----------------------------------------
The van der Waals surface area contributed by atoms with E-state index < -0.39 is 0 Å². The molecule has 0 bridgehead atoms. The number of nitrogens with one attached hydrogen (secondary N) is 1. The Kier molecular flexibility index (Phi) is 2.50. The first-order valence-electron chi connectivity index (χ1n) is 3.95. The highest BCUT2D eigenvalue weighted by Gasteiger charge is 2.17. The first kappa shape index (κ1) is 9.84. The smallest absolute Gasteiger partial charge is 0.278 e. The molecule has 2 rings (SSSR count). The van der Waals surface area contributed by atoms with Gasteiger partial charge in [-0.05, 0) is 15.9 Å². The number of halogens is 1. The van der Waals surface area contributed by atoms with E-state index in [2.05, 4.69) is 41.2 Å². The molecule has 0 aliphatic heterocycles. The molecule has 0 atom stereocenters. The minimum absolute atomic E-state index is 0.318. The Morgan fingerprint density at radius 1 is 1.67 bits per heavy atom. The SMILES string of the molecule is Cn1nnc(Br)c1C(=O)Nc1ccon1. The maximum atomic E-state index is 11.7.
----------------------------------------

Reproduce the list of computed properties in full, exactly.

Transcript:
The van der Waals surface area contributed by atoms with E-state index < -0.39 is 0 Å². The molecule has 0 bridgehead atoms. The number of nitrogens with one attached hydrogen (secondary N) is 1. The Kier molecular flexibility index (Phi) is 2.50. The first-order valence-electron chi connectivity index (χ1n) is 3.95. The highest BCUT2D eigenvalue weighted by Gasteiger charge is 2.17. The first kappa shape index (κ1) is 9.84. The smallest absolute Gasteiger partial charge is 0.278 e. The molecule has 2 rings (SSSR count). The van der Waals surface area contributed by atoms with Gasteiger partial charge in [-0.05, 0) is 15.9 Å². The number of halogens is 1. The van der Waals surface area contributed by atoms with E-state index in [2.05, 4.69) is 41.2 Å². The molecule has 0 aliphatic heterocycles. The molecule has 0 atom stereocenters. The minimum absolute atomic E-state index is 0.318. The Morgan fingerprint density at radius 1 is 1.67 bits per heavy atom. The SMILES string of the molecule is Cn1nnc(Br)c1C(=O)Nc1ccon1. The maximum atomic E-state index is 11.7.